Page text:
Memorandum by the Chief Commissioner of the Allied Commission ( Stone ) to the Supreme Allied Commander ( Alexander )43

In discussing the question of the method of determination of the future form of government of Italy, it is assumed that the primary consideration is the maintenance of the pledges of the Governments of the United States and Great Britain toward the Italian people of a free and untrammeled choice of the permanent form of their Government, and the guarantee that, insofar as possible, the will of the majority of the Italian people shall be carried out (Aide-Mémoire of British Embassy in Washington to Department of State on May 15, 1945 and Department of State’s reply of May 26).
Under present conditions in Italy, it would appear that the ultimate decision affecting the institutional question might be most justly brought about by means of a referendum rather than by entrusting the decision to the Constituent assembly. Although it is the opinion of the Legal Sub-Commission of the Allied Commission that Decree Law 151 of June 25, 1944 precludes the Government from deciding this question by a referendum (ACC/4005/L of 6 Oct 1944), paragraph 4 of the same opinion points out that this Decree Law can be at any time abrogated by the enaction of a subsequent similar piece of legislation. Furthermore, since the original legislation was passed without consultation with the Allied Commission, it would appear to be not out of the question to suggest to the Italian Government that a revision of this legislation might be desirable as an expression of the will of the Italian Government to assist the Allied Governments in carrying out their commitments regarding the free and untrammeled choice by the Italian people of their permanent form of Government. The revised legislation might provide that the referendum should be held as soon as the lists of voters for the whole of Italy other than Venezia Giulia have been completed—in other words, that it might take place at the same time as the provincial and communal elections and not await the elections for the Constituent Assembly.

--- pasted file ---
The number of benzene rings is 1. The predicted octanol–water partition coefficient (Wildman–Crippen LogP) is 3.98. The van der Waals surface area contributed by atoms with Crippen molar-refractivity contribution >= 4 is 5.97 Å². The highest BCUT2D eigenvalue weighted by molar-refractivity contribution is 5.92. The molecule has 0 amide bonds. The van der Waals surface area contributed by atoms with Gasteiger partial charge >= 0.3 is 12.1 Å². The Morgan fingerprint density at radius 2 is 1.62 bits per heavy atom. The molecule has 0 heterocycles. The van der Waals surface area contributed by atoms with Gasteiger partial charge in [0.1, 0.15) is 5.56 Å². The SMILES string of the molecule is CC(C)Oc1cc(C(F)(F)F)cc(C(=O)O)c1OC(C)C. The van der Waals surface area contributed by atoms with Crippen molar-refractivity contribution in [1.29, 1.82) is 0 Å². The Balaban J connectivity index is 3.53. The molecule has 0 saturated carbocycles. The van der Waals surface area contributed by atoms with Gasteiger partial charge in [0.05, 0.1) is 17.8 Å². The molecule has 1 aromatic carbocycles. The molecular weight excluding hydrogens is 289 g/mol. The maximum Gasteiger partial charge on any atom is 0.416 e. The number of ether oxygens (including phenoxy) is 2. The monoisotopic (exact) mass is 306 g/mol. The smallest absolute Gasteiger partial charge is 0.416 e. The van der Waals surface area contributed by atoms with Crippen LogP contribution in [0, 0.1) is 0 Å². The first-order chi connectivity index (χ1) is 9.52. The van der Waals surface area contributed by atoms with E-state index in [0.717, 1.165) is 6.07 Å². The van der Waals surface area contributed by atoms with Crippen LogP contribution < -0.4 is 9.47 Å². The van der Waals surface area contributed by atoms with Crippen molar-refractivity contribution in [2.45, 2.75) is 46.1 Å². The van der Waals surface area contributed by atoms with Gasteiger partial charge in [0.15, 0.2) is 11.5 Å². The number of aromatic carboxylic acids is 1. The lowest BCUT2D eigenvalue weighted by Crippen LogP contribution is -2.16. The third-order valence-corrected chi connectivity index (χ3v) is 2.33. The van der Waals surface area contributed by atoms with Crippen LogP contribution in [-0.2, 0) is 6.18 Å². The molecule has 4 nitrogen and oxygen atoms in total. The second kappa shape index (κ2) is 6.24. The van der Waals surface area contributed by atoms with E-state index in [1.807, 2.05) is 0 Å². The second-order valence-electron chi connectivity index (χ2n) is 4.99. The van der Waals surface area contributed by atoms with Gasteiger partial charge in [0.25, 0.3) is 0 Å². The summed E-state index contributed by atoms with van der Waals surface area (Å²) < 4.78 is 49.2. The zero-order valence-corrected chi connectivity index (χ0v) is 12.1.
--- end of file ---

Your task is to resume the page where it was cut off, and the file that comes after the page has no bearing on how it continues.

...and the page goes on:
Were an effort of this nature to be undertaken, it would be important to review the reasons, not necessarily those of a legal nature, why a referendum would ensure to the Italian people, in practice, a freer and fairer choice in this important matter. In this connection, the President of the Council, Signor Bonomi, expressed to the Chief Commissioner subsequent to the Yalta Conference, the hope that the Allied Governments would require in the peace treaty or otherwise that the Italian institutional question be determined by referendum rather than by constituent assembly “in order to avoid the danger of having this question decided by less than a majority of the Italian people” (6506/COS, CC200 of 31 March 1945) while as early as July 3, 1944, the Chief Commissioner, in commenting to the Supreme Allied Commander on Decree Law 151, stated that it was clear to him and to his advisers that a referendum offered the best chance of a fair decision on the institutional question since it was unrealistic to expect that no attempt would be made to interfere with the result and since it would be immeasurably more difficult to interfere with a referendum (see ACC memo of July 3, 1944 to SACMED). It should further be pointed out that the same memorandum contains the result of conversations between the Allied Commission and members of the Italian Government in which the latter offer assurances that Decree Law 151 does not, in its intent, offer any closed solution to the method of determination of Italy’s permanent form of Government. It is hardly necessary to add that events and public statements over the past year have shown that if the institutional question were to be decided by the constituent assembly, strong political interests would undertake a concerted campaign to ensure the result desired by them, perhaps without sincere reference to the needs of the Italian people. Without in any way whatsoever taking sides in this question, it would seem that these utterances seriously prejudice an impartial solution thereof.
Therefore, it would appear that only through a properly supervised referendum can the Italian people be assured of the fairest expression of their will, and that this would be the most desirable line of action, given the present circumstances and conditions in Italy.
Ellery W. Stone

Rear Admiral, USNR
  1. Copy transmitted to the Department in despatch 1859, July 6, 1945, from Rome; received July 19.